Articles by Ana Fuentes

About the Author

Ana Fuentes
Ana Fuentes is The Corner Editor-in-Chief. Currently based in Madrid, she has been a correspondent in New York, Beijing and Paris for several international media outlets such as Prisa Radio, Radio Netherlands or CNN en español. Ana holds a degree in Journalism from the Complutense University in Madrid and the Sorbonne University in Paris, and a Masters in Journalism from Spanish newspaper El País. You can contact her at: anaf[at]
Ha-Joon Chang

“We need to abandon this moralistic view on debt”

South Korean economist Ha-Joon Chang argues that although orthodox thinking is to cut debt, the most effective way for countries to grow is to boost their income. As for the recovery, this expert in emerging markets notes that the world economy is not really picking up in the way that it usually does after a big downturn. This is the first part of our conversation.


“If debt grows, it means that the world economy is still expanding”

How do we overcome a debt crisis with more debt? Bocconi University’s Marcello Minenna recalls that in a world with inflation it is always possible to control the behaviour of the debt/GDP ratio just by reaching negative real interest rates. Also, he points out that eight years after the financial meltdown the tight interconnections in real time between the global markets make the system intrinsically unstable.

central bank1

“Deflation Remains More of a Threat to Growth Than Low Interest Rates”

Are we putting the responsilibity of exiting the crisis on central banks’ shoulders? Is ECB’s president Mario Draghi doing traders a favour by playing down the ECB’s responsibility for contributing to volatility? Professor of Financial Mathematics at Bocconi’s University Marcello Minenna answers to these questions from Milan and argues that a low interest rate environment is here to stay.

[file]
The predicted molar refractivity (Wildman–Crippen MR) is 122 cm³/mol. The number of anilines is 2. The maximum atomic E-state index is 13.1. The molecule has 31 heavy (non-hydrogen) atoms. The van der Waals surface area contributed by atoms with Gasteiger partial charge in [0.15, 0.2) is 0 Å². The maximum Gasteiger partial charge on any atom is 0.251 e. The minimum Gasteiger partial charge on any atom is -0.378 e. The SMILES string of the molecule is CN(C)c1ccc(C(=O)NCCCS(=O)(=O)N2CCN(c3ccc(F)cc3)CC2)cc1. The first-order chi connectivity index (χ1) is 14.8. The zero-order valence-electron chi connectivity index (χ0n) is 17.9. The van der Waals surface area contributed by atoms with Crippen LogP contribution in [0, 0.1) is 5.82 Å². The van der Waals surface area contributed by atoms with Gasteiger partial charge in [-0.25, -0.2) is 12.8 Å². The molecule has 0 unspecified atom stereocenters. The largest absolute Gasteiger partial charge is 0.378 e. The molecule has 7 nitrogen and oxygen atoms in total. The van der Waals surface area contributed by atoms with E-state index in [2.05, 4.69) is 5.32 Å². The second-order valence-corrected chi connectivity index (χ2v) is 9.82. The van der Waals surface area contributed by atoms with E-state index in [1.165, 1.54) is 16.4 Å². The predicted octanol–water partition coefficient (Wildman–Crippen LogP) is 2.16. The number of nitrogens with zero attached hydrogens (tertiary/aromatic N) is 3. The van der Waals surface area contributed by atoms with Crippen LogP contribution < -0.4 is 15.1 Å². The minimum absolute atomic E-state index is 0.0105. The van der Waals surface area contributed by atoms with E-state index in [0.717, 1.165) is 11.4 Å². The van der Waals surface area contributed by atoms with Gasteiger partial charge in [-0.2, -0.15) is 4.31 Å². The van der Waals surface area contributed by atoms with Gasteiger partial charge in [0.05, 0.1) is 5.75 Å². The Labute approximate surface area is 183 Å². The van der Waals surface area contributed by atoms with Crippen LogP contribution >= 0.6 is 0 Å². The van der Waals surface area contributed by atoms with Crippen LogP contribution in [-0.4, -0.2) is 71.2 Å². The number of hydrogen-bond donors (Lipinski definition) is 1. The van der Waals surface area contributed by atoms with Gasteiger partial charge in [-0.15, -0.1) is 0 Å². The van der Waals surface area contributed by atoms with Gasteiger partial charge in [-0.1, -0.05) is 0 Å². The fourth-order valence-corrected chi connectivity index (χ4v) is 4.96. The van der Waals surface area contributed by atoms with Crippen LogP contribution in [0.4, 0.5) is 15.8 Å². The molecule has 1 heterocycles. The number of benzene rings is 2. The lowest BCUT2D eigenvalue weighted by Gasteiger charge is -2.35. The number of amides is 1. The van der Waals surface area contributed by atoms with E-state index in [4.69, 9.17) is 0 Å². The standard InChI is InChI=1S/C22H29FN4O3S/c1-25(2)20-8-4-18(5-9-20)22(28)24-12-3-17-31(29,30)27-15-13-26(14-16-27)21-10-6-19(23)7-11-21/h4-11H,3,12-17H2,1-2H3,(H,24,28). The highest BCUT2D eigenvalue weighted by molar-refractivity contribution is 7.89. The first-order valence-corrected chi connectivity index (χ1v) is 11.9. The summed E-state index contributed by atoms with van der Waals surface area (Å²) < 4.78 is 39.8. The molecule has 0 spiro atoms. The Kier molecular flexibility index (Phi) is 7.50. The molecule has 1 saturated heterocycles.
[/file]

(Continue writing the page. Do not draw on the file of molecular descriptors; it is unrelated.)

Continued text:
Lagarde on Grexit

How hawkish really is the IMF on Greece?

MADRID | May 29, 2015 | By Ana FuentesGerman bund futures spiked higher on Friday after traders cited comments by IMF’s Christine Lagarde to the Frankfurter Allgemeine Zeitung that a Greek exit from the euro zone was a possibility. As Ms Lagarde’s words heated the debate worldwide, the IMF insisted the German paper mistranslated her as too hawkish on Grexit. The print version of the interview published today is slightly different (see screenshots above).

John Holland

John Holland: “Stress tests for asset managers? Of course!”

MADRID | May 13, 2015 | By Ana FuentesProfessor at the Adam Smith Business School at Glasgow University, John Holland says financial institutions have become too complex for the general public and there is a crisis of confidence in banking and financial capitalism. He insists Basel III is not sufficient to regulate the banks and supports proposals to split up the different banking activities. This is the first part of our conversation.

No Picture

Financial risks ballooning in the shadow

MADRID | April 21, 2015 | By Ana Fuentes | Seven years after financial meltdown, great concerns about sistemic risk remain. “We haven’t learned, bad practices are still there,” IOSCO’s David Wright recently told us.  Structural changes in the banking system along with a prolonged period of negative interest rates have prompted to new dangers. Central banks are helping via QE programs, although “you can have monetary liquidity and yet have an insufficiency of market liquidity,” which refers to the depth of financial markets, IMF Financial Counsellor José Viñals points out.

Klaus Zimmermann

“Austerity is not a growth strategy, neither is demand stimulus”

MADRID | April 19, 2015 | By Ana Fuentes | Germany’s Institute for the Study of Labor Chairman Klaus Zimmermann finds the debate between EU ‘austerians’ and ‘stimulus fans’ too shallow. In his view, spending cuts for their own sake were never the German style. In a conversation with The Corner, he explains that the effects of the minimum wage introduction in his country cannot be measured yet and why he thinks the German corporate governance model helped cushion the crisis’ labor market impact.